Golden State Warriors

Warriors’ dynasty revisited: Did Kevin Durant’s failure to leave his past behind cost Golden State?

Kevin Durant returns to the Bay Area on Saturday night, and he brought his new friends, Kyrie Irving and James Harden, along with him.

Durant’s superstar-laden Nets are the story of the moment, but the history between Durant and the Warriors is a story for all time. The former two-time NBA Finals MVP in Golden State has a past with the club that was as brief as it was spectacular.

He joined Steph Curry, Klay Thomson and Draymond Green to form one of the best teams in NBA history, and then he was gone, leaving via free agency after some wild times in the blue and gold. There were moments of joy, pain, anger and everything in between during the incredible three-year run that produced back-to-back titles.

Much of the consternation related to the run was brought on by Durant’s decision to join Curry’s crew at all. His choice had much of the NBA either calling Durant weak — as the Warriors had just won 73 games in a season and defeated Durant himself on the way to their own defeat in the finals — or crying foul for unfairness’ sake.

Anthony Slater of The Athletic covered it all, and he wrote a fantastic rundown of the era’s 10 most impactful moments. It’s a fantastic read for any sports fan, and you can learn about all 10 moments here.

But I’ll share one that I found particularly interesting. Slater reminded me about Durant’s “burner” incident. This was when Durant took to Twitter to defend his decision to join the Warriors. Only thing is, he did so in the third person, making it clear that Durant had anonymous Twitter accounts that he used to defend himself. In other words, he hadn’t left the past behind him.

And his incident came much later than I remembered. It occurred just a week before the Durant’s second season with the Warriors began. They had just won the championship in their first year together, and the present was incredibly promising. Durant and Curry were only 29 years old. Green and Thompson were younger, at 27 years old.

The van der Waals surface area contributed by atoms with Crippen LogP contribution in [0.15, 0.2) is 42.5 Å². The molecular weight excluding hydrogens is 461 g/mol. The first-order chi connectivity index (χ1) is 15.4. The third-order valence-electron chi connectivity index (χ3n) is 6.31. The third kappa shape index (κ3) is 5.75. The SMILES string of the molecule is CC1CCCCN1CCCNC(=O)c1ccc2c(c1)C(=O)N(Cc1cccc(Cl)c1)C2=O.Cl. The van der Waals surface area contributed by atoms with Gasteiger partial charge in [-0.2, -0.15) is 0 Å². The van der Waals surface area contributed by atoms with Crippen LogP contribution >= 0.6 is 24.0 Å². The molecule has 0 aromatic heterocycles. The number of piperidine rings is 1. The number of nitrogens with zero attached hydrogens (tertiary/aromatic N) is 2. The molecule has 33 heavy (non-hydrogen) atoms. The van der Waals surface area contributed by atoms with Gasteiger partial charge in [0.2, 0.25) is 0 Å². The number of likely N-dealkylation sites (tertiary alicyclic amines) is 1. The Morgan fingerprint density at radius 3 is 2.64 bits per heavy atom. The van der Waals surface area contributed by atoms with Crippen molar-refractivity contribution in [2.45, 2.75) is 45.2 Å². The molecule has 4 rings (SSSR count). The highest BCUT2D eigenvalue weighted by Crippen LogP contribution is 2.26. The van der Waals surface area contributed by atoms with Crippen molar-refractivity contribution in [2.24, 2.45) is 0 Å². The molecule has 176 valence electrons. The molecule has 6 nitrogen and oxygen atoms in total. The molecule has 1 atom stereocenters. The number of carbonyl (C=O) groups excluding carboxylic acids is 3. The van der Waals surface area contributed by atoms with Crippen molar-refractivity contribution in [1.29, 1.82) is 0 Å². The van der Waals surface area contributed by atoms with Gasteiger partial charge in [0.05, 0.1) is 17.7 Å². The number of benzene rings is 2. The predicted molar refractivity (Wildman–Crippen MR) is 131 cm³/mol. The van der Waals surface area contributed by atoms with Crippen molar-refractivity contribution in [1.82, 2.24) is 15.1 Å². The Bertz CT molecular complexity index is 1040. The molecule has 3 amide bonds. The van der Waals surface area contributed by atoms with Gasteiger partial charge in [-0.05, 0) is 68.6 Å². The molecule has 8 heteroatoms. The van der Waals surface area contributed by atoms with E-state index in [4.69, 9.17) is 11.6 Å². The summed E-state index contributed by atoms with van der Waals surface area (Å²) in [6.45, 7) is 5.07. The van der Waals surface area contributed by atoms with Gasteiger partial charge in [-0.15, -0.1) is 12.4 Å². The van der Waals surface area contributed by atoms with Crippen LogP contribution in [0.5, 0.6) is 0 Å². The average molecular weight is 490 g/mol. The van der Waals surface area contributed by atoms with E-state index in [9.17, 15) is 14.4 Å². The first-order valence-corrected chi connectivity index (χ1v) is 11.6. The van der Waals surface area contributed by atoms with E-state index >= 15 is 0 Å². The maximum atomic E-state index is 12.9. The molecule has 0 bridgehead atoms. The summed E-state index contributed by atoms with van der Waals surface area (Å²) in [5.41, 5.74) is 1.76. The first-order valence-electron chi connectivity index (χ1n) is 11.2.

That’s pretty nuts. That core had the potential to dominate for an NBA eternity. But Durant was still busy dwelling on the past. And when it became public that he was going to great lengths to defend his choice to random people on the internet, attention remained on the initial choice, not the potential for greatness on the court.

Here’s part of what Slater wrote. He contends that Golden State’s lackluster play — for them — during the regular season that followed stemmed from this incident. (When he says “That,” he’s referring to the youth and talent of that team.)

That — all context stripped — should’ve been the best version of the dynasty Warriors, maybe the greatest team ever. But circumstances had changed. The motivation had waned. The team defense slipped. Durant’s devotion to the off-ball action decreased.

External conversations about him still revolved around his legacy and past professional choices, not the growing dynasty that still had a Durant-fueled path to league domination for the next decade. Highlighted by the burner account incident regarding his free-agent decision from 15 months earlier, he was involved in those retrospective debates.

The Athletic

Seriously. Kevin Durant. A week before the season? The decision had been made a full year earlier, and the Warriors were the best basketball team perhaps of all time. What if Durant had not revealed his childish behavior on the internet, which motivated all the goons in the NBA world — of whom Durant clearly paid attention — to remain focused on Durant’s controversial decision?

Would the dynasty have been different? Would it have continued to build constructively, or would it still have disintegrated as it did in the end? Would Warriors fans have put Durant on a mantle next to Curry, as many never quite could?

It’s impossible to know. But I do wish that Durant could have let his past go. His tenure made for some brilliant basketball, some of the best the world has ever seen. If he had foucesed on the fruits of his choice rather than outside noise, Durant might still be in a Warriors uniform.

But now, he’s with the Nets, and the Warriors need a win. Durant will receive a hero’s welcome, and rightfully so. There will be a lot of talent on the floor, but for me, it will simply be a reminder of when all the relevant talent in the NBA — seemingly — was on the Warriors roster, of all that was accomplished by those teams, and all that might have been.

1 comment

Leave a Reply

Fill in your details below or click an icon to log in:

WordPress.com Logo

You are commenting using your WordPress.com account. Log Out /  Change )

Google photo

You are commenting using your Google account. Log Out /  Change )

Twitter picture

You are commenting using your Twitter account. Log Out /  Change )

Facebook photo

You are commenting using your Facebook account. Log Out /  Change )

Connecting to %s

%d bloggers like this: